Bellman & True is an underrated gem of a film. It’s truly exciting stuff but never loses sight of its human dimension.
Runtime: 114/122 mins
Dir: Richard Loncraine
Script: Richard Loncraine, Desmond Lowden, Michael Wearing, from a novel by Desmond Lowden
Starring: Bernard Hill, Derek Newark, Richard Hope, Ken Bones, Frances Tomelty, Kieran O'Brien
Blu Ray Audio-Visual
There are two versions of the film here: one of which was released in cinemas (which has a length of 114 mins) and a slightly longer one which was only shown to preview audiences (with a length of 122 minutes). The latter version has some extras scenes spliced in which are, very noticeably, of Standard Definition quality. That aside, the images are mostly sharp with rich textures, albeit with a colour palette that veers a little too heavily towards the yellow.
The mono audio has been superbly restored and really blares from the speakers, adding a lot to the film’s intense mood.
As I’ve mentioned above, the film comes in two different versions on this disc. It’s a pity that the longest version (the extended TV cut) is not available here but nonetheless, some choice is still better than none. There are also the following on the disc:
Richard Loncraine: Running in Traffic
An enjoyable interview with the film’s writer and director. He reveals that the only set built for the film was the interior of the bank. All of the rest was shot on location. He also touches on the rather lax “health and safety” aspects of making a British film in the 1980s. Some of the action sequences (such as the foot chase through the streets of central London) were filmed without permission and feature actual real-life traffic driving past. There’s one scene near the end where actor Bernard Hill is genuinely physically thrown towards the camera by an explosion.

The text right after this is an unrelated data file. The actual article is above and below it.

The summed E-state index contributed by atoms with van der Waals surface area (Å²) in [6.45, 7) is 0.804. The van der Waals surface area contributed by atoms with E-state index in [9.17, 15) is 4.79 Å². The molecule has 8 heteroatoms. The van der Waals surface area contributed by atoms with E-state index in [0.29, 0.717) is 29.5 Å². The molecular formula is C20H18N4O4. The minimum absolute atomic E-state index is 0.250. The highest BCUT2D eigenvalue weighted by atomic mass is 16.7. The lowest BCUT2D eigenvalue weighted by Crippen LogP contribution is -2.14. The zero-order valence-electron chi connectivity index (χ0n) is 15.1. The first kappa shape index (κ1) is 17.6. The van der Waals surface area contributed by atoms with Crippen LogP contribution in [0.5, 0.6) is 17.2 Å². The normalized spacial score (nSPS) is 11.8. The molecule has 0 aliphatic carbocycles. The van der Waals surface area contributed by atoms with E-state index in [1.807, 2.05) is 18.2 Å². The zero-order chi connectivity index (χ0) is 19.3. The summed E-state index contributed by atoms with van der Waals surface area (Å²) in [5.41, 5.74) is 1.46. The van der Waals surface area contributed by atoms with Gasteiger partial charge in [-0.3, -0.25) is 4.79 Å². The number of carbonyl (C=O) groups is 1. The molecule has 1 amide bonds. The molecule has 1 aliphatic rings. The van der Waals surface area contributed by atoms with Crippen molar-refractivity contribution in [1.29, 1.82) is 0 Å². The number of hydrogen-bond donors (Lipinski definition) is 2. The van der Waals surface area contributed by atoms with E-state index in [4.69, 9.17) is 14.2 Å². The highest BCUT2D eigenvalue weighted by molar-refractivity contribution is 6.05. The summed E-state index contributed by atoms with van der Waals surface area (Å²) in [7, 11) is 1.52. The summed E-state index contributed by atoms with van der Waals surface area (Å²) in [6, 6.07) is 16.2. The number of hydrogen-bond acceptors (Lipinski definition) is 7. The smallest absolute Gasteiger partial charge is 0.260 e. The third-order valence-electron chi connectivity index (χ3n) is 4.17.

Most interestingly, the film’s fictional events were rumoured to have inspired the real-life 2015 robbery of the Hatton Garden safe deposit facility in London. As Loncraine points out, there were indeed a number of curious similarities between art and life.
Kieran O'Brien: Just an Adventure
The actor who played the main character’s young son in the film is interviewed here. He clearly enjoyed his time on set; he got on with Bernard Hill like best mates, he got to throw a bottle at a television and he lived on a diet of Wimpy (an old British equivalent of McDonald’s) for the 4-month shoot. However, the film got a 15 rating on release, meaning that he couldn’t see it during its original cinema run - resulting in him being the subject of an article in the Manchester Evening News.
Desmond Lowden: Cracking the System
An interview with the author of the source novel who also co-adapted his own script. He talks briefly about his early career as a film editor (he worked with Cy Endfield on the film Hell Drivers) and the circumstances which got him into screenwriting. He also discusses the inspirations behind Bellman & True.
Colin Towns: Trust Me
Composer Towns discusses the various music pieces which he created for the film as well as voicing his own appreciation of director Richard Loncraine’s work.
The extras are rounded out by a trailer, an image gallery and a collector’s booklet.
Bellman & True is one of those films which will make you wonder why it has fallen into relative obscurity over the years. The extras are fairly decent with some enjoyable interviews.